The patient has had the disability for more than twenty years since the onset of the disease. The condition is severe that she cannot get out of the bed. The condition has negative effects on her life. Prior to the disease process, she could provide for the family members without asking for help from any person. Currently, she cannot perform activities of the daily living on her own.
For instance, she has to ask for help when she wants to tie the laces of her shoes because she has severe pain. Additionally, she cannot take a full time job because she is uncertain of whether she would wake up in the morning with energy to work or exhausted.
Her condition has also affected the life of the family members. To begin with, the life of her daughter has been greatly affected. When the daughter was young, she used to enjoy watching her mother doing things together with her older brother and wishing for that time that she would be the one in his brother’s position.
Unfortunately, when she became old enough, she could not work collaboratively with her because of the disability. As a result, the daughter has been blaming her for anything that goes wrong because she did not spend more quality time with her as she did with the brother.
Her intimate life with her spouse of thirty five years stopped. At one point, the spouse had an affair and he said that the main reason was because she did not have the desire to have sex and she was unable to do so. She said that after two years of separation and many sessions of couple therapy, they are now together and working on how to start their relationship again.
The most difficult adjustments that she had to make were coping with the diagnosis of fibromyalgia and being helpless. She reported that not being able to do anything that she had done before the diagnosis of fibromyalgia was the hardest adjustment. She has handled these adjustments by taking one day at a time and not rushing into anything.
According to the opinions of medical, rehabilitation and other health care providers who have managed her, she was initially told that she had a psychological problem and nothing was wrong with her. To calm her down, the health care providers gave her antidepressants to relieve depression and hypnotic medications to induce sleep. She reported that she felt like they were just trying to put a band-aid on the problem.
She went for a physical therapy but stopped because it was too painful. Eventually, one doctor did some more investigations and made a diagnosis of fibromyalgia. Since then, she has had a good therapeutic relationship with the doctor and she will continue to visit him for reviews.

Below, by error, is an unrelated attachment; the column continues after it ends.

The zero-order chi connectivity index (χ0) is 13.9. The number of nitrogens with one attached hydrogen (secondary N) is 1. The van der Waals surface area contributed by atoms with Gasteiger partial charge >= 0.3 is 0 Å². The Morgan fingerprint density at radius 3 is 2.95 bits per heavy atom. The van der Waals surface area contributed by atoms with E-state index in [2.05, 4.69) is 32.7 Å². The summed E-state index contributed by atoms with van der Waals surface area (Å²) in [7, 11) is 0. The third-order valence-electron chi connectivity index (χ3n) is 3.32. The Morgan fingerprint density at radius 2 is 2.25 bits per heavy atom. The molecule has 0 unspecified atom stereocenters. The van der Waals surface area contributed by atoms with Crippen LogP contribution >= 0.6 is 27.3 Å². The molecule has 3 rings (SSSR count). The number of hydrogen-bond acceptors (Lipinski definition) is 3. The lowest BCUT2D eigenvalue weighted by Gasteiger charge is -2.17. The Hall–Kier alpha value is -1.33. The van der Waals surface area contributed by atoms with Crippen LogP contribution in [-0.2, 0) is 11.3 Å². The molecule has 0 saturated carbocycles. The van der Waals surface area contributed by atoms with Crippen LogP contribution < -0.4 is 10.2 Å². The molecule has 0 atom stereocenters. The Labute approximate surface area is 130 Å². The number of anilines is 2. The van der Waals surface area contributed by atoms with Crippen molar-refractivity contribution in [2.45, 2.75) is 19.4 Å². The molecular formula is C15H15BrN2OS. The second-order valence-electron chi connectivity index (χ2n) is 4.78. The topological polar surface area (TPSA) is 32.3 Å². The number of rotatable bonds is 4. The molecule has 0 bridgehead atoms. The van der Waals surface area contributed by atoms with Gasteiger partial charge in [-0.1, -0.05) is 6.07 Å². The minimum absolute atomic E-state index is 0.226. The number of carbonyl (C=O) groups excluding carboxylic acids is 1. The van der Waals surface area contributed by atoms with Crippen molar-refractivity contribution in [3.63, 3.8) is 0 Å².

Application of developmental theories and concepts
According to the stage model by Kubler Ross, the patient is at the acceptance stage. In acceptance stage, a person is ready to face any challenge (Bernstein et al., 2011). The patient reports that she takes one day at a time. This shows that she is ready to face challenges as they come. Although this stage varies depending on the condition of a person, many people usually come to term with their morals or any catastrophic event.
For example, the patient has accepted the fact that she has fibromyalgia and that she cannot do most of the things for herself. This is the reason why she is not ashamed to ask someone to tie the shoelace for her. Meleis (2007) stated that a sick person usually enters this stage before any family members.
This is because the sick person is the one experiencing the physical, psychological and emotional effect of the disease while the others are trying to cope with their grieving mechanisms.
From the report of the patient, it is evident that she accepted her condition and all the negative impacts before any other family members. This is the reason why she does not complain when other family members are against her. For instance, she does not complain when her daughter accuses her for negligence and when the husband cheats on her.
The husband of the patient is currently at the acceptance stage. Bernstein et al., (2011) stated that, the acceptance stage is a creative period where people try to explore new ways of doing things. The patient reports that they are working together on how they can start a new relationship.
This shows that the husband has accepted the condition of her spouse and is ready to do what it takes to make her happy. In this stage, people are usually optimistic and believe that there is light at the end of the tunnel.
The daughter of the patient is at the anger stage. In the anger stage, the person directs his anger to any object or a person (White et al., 2012). From the patients report, the daughter is directing his anger to her. Besides, at this stage, the person has feelings and believes that cannot be changed easily. For example, the daughter believes that the mother is responsible for any mistake that she commit because she neglected her.